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mdegner

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we are getting ready to show our yearlings and they still have a bit of a belly. We treadmill in morning and round pen in the afternoon total time approx 30 minutes. They are being fed the purina food and beet pulpt with one small handfull of hay. Should we also be sweating the belly area? Cut back even more on food??? The rest of their bodies are not at all overweight......how do you get that tight belly??
 

Jill

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Can you post pictures of her?

I know over the years, some people have thought they had a fat horse, but it was actually underweight!!! Even remember myself years ago having that problem with my horses at my former trainers and I did not "see" their condition for what it was until I was up in the stands at a show and could see the "fat" competition in the ring... Standing right on top of them looking down at her stable, to me they never looked thin at the time (but I've learned...), but from up in the stands, I really saw how they were way underweight when just the night before I'd thought them too fat with a big belly.

So not trying to say your horse is too thin but have seen it over and over through the years here where an owner says their horse is fat when it actually needs weight.
 
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kaykay

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I would never give advice without pictures. Too many times a belly means they are not fed enough especially if its a yearling. Can you post a couple pics?? Please be careful putting yearlings on a treadmill.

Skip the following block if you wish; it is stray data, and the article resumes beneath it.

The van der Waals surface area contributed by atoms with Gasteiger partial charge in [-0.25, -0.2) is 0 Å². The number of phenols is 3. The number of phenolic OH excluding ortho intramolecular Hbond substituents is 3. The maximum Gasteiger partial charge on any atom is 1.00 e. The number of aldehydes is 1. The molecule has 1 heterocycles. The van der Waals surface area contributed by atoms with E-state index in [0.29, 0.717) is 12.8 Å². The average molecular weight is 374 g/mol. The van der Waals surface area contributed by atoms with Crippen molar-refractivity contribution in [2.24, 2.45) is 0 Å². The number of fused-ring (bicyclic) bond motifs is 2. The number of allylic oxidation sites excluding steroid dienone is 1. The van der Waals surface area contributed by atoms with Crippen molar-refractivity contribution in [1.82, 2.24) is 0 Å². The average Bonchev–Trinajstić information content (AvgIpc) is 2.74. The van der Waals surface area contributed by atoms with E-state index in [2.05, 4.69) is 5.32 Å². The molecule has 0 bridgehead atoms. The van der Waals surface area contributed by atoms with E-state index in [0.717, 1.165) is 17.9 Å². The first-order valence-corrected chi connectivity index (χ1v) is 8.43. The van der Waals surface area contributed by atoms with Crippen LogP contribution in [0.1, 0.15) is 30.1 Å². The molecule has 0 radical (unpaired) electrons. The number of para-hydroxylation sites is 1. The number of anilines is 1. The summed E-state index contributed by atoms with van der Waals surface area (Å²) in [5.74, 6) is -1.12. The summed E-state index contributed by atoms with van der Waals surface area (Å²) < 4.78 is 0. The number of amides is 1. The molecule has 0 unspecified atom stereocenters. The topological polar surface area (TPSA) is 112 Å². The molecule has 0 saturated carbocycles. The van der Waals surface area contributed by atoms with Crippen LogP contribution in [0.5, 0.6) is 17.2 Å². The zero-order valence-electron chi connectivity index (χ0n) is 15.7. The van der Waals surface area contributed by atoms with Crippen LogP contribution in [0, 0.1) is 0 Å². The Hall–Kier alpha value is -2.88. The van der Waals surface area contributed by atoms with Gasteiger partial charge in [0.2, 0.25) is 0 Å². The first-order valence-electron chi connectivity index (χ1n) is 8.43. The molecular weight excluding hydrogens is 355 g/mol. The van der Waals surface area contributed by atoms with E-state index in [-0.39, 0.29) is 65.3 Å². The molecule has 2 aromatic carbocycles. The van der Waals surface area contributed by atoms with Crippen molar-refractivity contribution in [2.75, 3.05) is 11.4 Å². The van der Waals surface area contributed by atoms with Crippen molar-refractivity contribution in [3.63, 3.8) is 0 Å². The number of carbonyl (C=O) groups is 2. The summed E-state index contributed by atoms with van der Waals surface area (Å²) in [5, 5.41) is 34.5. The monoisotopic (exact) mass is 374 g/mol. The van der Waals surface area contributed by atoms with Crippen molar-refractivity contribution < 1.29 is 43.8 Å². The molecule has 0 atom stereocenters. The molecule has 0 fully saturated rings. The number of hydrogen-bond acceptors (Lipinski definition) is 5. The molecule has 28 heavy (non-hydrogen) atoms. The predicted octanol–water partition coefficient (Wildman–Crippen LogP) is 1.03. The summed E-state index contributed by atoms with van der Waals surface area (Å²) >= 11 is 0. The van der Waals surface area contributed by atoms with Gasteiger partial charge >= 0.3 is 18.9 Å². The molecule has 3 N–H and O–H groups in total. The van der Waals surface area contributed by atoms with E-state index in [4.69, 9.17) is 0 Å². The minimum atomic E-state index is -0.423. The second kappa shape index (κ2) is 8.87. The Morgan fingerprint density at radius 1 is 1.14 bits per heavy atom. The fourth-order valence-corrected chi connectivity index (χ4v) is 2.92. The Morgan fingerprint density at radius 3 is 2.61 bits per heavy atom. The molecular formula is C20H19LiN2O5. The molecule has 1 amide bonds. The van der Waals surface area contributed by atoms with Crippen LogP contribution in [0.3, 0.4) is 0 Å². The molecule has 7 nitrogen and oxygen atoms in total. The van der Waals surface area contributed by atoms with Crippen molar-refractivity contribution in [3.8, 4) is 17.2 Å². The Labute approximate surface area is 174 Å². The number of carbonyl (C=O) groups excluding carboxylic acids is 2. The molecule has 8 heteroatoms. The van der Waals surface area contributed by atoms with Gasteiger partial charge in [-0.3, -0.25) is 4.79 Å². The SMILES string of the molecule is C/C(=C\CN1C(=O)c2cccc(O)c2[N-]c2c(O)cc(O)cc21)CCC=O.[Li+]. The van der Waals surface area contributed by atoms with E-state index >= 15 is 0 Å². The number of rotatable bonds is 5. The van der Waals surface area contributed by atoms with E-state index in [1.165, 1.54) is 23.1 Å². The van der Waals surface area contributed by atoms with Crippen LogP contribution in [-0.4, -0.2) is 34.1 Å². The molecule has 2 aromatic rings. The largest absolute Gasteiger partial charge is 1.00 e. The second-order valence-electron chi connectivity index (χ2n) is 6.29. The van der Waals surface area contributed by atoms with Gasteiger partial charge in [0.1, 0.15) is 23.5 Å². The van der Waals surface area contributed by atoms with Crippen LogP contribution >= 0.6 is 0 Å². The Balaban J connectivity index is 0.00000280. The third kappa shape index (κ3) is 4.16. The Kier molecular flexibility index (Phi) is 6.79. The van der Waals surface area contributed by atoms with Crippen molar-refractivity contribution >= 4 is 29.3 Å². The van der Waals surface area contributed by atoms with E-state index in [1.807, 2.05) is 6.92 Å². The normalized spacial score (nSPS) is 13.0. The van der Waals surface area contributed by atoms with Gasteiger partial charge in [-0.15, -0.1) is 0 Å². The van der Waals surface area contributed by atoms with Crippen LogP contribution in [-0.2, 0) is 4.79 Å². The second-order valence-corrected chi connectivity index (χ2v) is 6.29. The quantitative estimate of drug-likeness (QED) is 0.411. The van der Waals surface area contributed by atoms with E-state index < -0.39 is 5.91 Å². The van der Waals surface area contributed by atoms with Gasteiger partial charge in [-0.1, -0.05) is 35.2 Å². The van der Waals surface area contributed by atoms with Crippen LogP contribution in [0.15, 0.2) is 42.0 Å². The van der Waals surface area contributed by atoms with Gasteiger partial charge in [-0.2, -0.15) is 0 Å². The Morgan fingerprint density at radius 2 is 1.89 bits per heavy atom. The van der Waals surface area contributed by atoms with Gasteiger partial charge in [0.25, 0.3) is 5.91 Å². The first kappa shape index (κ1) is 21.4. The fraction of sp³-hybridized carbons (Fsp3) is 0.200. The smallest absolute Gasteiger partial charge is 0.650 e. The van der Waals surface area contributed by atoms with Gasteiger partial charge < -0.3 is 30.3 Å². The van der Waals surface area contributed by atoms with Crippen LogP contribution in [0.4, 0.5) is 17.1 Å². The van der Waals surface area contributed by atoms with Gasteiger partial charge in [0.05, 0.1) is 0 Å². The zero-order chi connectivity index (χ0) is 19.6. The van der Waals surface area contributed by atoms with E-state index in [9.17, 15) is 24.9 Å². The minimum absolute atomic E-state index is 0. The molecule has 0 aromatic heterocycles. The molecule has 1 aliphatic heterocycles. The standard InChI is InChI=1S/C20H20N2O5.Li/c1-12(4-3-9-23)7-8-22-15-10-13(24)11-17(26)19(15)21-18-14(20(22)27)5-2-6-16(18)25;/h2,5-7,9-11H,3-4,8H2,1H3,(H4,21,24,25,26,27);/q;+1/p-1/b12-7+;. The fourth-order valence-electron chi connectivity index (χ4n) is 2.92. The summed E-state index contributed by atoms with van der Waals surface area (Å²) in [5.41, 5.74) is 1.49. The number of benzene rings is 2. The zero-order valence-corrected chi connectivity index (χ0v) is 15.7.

Irish Hills Farm

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You need to post pictures. Belly could be from several things, and I would suspect a small handful of grain is one of them. A miniature horse has the same daily requirements as its large counterparts as far as nutritioin goes. Your horses could have hay bellies, be wormy, there are so many possibilities. It would really be helpful to have pictures to look at.
 

mdegner

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You need to post pictures. Belly could be from several things, and I would suspect a small handful of grain is one of them. A miniature horse has the same daily requirements as its large counterparts as far as nutritioin goes. Your horses could have hay bellies, be wormy, there are so many possibilities. It would really be helpful to have pictures to look at.
I'll try and get some pictures later. They've been wormed a couple of times and they haven't had hay in quite some time except for the small handful of alphalfa they get after their meals...thanks for your response
 

Miniv

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I agree with everyone above..........Pictures are a must before making a comment.

(We personally don't withhold forage -- hay/alfalfa -- from our show horses, so I'm probably not a good judge.)
 

hobbyhorse23

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Oooorrr, you could let your babies be babies and go out and play for their exercise!
Regular treadmilling and round penning is VERY hard on young legs and I would not recommend it for yearlings. I know some people have great success with feeding mostly grain/beet pulp but horses were meant to eat roughage and to me that sounds like an awfully unbalanced diet from the way you've described it. Personally I'd be giving them more healthy grass hay, some beet pulp and a junior feed for supplementation and letting them out to play in gender groups. They are still babies and a good judge should be able to see conformation through growing stages or a little (if not a lot) of baby fat. I'm more concerned that my foals grow up to be healthy happy horses with long useful lives than that they look like greyhounds as yearlings.